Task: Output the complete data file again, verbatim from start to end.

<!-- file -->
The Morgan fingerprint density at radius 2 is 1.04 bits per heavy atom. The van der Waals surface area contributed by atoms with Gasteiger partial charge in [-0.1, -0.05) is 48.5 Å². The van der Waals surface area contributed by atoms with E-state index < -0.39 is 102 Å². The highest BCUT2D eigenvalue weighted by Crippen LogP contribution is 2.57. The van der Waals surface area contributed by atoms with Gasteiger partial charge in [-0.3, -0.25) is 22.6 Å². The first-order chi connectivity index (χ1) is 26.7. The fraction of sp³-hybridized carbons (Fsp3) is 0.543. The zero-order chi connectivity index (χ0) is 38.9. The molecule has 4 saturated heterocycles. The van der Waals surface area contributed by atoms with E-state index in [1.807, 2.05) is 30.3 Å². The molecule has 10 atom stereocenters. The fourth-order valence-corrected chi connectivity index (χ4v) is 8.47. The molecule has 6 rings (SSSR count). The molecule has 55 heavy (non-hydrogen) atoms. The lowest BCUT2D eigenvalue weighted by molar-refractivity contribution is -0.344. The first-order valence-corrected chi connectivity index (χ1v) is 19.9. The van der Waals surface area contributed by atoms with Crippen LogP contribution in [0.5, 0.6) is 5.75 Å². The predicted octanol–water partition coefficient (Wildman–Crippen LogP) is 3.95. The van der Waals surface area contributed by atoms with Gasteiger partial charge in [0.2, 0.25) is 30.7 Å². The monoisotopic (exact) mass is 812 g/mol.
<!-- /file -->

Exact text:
The Morgan fingerprint density at radius 2 is 1.04 bits per heavy atom. The van der Waals surface area contributed by atoms with Gasteiger partial charge in [-0.1, -0.05) is 48.5 Å². The van der Waals surface area contributed by atoms with E-state index < -0.39 is 102 Å². The highest BCUT2D eigenvalue weighted by Crippen LogP contribution is 2.57. The van der Waals surface area contributed by atoms with Gasteiger partial charge in [-0.3, -0.25) is 22.6 Å². The first-order chi connectivity index (χ1) is 26.7. The fraction of sp³-hybridized carbons (Fsp3) is 0.543. The zero-order chi connectivity index (χ0) is 38.9. The molecule has 4 saturated heterocycles. The van der Waals surface area contributed by atoms with E-state index in [1.807, 2.05) is 30.3 Å². The molecule has 10 atom stereocenters. The fourth-order valence-corrected chi connectivity index (χ4v) is 8.47. The molecule has 6 rings (SSSR count). The molecule has 55 heavy (non-hydrogen) atoms. The lowest BCUT2D eigenvalue weighted by molar-refractivity contribution is -0.344. The first-order valence-corrected chi connectivity index (χ1v) is 19.9. The van der Waals surface area contributed by atoms with Crippen LogP contribution in [0.5, 0.6) is 5.75 Å². The predicted octanol–water partition coefficient (Wildman–Crippen LogP) is 3.95. The van der Waals surface area contributed by atoms with Gasteiger partial charge in [0.2, 0.25) is 30.7 Å². The monoisotopic (exact) mass is 812 g/mol.